Text-to-speech

Telecommunication Relay Service (TRS)

Telecommunication Relay Service (background article.

">TRS) is a family of free services that lets people who are deaf, hard of hearing, deaf-blind, or speech impaired independently place and receive phone calls.  A communication assistant (CA) "translates" between a text or sign language user on one side and a voice telephone user on the other.

This article covers the various types of relay services and how to use them.

background article.

">TRS includes:

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Mobile Phones and Vision Loss

The main problem for blind and low vision mobile phone users is access to the screen: menus, address books, text messages, incoming call information, etc.  Just like computers, the solutions are to enlarge the text or turn it into speech.  Some phones have these features right out of the box; others require add-on software that may cost as much as $400.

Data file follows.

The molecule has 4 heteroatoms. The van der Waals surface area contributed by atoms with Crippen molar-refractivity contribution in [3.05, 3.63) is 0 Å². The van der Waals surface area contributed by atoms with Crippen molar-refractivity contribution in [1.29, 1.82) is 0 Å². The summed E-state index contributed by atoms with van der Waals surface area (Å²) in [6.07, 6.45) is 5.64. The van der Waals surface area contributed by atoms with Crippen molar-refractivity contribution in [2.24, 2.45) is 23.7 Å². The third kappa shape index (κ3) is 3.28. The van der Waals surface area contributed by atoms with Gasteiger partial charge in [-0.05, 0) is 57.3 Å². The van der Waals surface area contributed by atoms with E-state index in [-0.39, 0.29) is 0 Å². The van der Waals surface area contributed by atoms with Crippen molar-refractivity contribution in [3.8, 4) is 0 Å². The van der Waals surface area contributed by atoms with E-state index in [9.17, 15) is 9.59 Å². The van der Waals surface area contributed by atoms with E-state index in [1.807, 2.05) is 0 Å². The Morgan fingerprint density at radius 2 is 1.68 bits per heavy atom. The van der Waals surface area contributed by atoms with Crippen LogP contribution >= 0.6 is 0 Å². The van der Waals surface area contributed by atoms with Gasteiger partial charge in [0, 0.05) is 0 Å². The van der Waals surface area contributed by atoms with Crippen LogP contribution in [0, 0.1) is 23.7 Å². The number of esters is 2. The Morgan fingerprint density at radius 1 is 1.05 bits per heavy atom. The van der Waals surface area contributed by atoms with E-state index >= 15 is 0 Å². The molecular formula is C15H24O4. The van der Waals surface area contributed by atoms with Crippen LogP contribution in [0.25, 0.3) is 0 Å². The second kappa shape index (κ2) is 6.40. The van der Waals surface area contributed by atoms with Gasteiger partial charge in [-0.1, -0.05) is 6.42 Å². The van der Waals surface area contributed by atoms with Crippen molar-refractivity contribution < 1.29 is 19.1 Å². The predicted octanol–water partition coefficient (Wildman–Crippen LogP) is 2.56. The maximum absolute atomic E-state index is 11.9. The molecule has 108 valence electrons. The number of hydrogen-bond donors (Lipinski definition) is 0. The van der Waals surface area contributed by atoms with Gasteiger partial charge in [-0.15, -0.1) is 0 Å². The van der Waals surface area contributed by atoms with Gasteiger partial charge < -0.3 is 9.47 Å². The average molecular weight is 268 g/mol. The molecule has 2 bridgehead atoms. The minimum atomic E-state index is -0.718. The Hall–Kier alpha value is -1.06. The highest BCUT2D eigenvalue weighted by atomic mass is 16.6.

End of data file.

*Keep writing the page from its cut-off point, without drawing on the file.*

This article will cover some of the options available, and point you to more information resources in this fast-moving market.

Built-in Features

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Free and Cheap Screen Readers

Screen reader software converts text on a computer screen into synthetic speech and/or braille. The software also allows the keyboard to replace the mouse in controlling the computer, and provides other help in navigating. Although the most popular screen readers cost about $1000, this article covers some that are free or at low cost. They work relatively well with the basic popular software applications and general Internet tools, but do not have the "power user" features found on the more sophisticated programs.

Windows

NVDA (non-visual desktop access) is an open-source screen reader for Windows. It works with common programs such as Microsoft Word and Internet Explorer.

Thunder is another free Windows screen reader offered by a group in the United Kingdom.

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E-books and E-reading Software

Electronic books (e-books) are an alternative to print, and may be useful to people who have difficulty reading because of vision or cognition disabilities, or who have difficulty holding a book or turning pages.  However, not all e-books are automatically accessible to blind users.  Libraries and schools should carefully consider their choices when making e-book decisions.

This article covers some of the most popular current choices.